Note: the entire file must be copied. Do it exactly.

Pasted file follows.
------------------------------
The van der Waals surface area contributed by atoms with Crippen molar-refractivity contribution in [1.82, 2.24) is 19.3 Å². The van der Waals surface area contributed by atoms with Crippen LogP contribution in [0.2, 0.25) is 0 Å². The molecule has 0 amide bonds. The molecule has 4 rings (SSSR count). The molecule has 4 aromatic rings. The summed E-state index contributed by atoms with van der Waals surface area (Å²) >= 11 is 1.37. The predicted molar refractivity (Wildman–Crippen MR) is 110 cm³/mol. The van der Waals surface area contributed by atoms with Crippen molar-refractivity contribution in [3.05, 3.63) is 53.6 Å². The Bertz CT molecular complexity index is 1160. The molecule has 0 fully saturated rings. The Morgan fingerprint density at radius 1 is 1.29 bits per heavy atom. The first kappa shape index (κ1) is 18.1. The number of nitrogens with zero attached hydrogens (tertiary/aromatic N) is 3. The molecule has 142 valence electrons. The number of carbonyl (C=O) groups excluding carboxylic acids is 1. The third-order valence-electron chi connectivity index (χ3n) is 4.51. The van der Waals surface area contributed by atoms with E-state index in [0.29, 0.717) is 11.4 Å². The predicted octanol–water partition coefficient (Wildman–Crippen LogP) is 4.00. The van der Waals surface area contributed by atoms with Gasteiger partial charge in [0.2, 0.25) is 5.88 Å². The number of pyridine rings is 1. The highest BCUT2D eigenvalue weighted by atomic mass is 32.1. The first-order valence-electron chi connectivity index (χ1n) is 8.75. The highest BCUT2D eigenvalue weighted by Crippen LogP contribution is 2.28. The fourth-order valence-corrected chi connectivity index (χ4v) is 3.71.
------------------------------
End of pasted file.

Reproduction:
The van der Waals surface area contributed by atoms with Crippen molar-refractivity contribution in [1.82, 2.24) is 19.3 Å². The van der Waals surface area contributed by atoms with Crippen LogP contribution in [0.2, 0.25) is 0 Å². The molecule has 0 amide bonds. The molecule has 4 rings (SSSR count). The molecule has 4 aromatic rings. The summed E-state index contributed by atoms with van der Waals surface area (Å²) >= 11 is 1.37. The predicted molar refractivity (Wildman–Crippen MR) is 110 cm³/mol. The van der Waals surface area contributed by atoms with Crippen molar-refractivity contribution in [3.05, 3.63) is 53.6 Å². The Bertz CT molecular complexity index is 1160. The molecule has 0 fully saturated rings. The Morgan fingerprint density at radius 1 is 1.29 bits per heavy atom. The first kappa shape index (κ1) is 18.1. The number of nitrogens with zero attached hydrogens (tertiary/aromatic N) is 3. The molecule has 142 valence electrons. The number of carbonyl (C=O) groups excluding carboxylic acids is 1. The third-order valence-electron chi connectivity index (χ3n) is 4.51. The van der Waals surface area contributed by atoms with E-state index in [0.29, 0.717) is 11.4 Å². The predicted octanol–water partition coefficient (Wildman–Crippen LogP) is 4.00. The van der Waals surface area contributed by atoms with Gasteiger partial charge in [0.2, 0.25) is 5.88 Å². The number of pyridine rings is 1. The highest BCUT2D eigenvalue weighted by atomic mass is 32.1. The first-order valence-electron chi connectivity index (χ1n) is 8.75. The highest BCUT2D eigenvalue weighted by Crippen LogP contribution is 2.28. The fourth-order valence-corrected chi connectivity index (χ4v) is 3.71.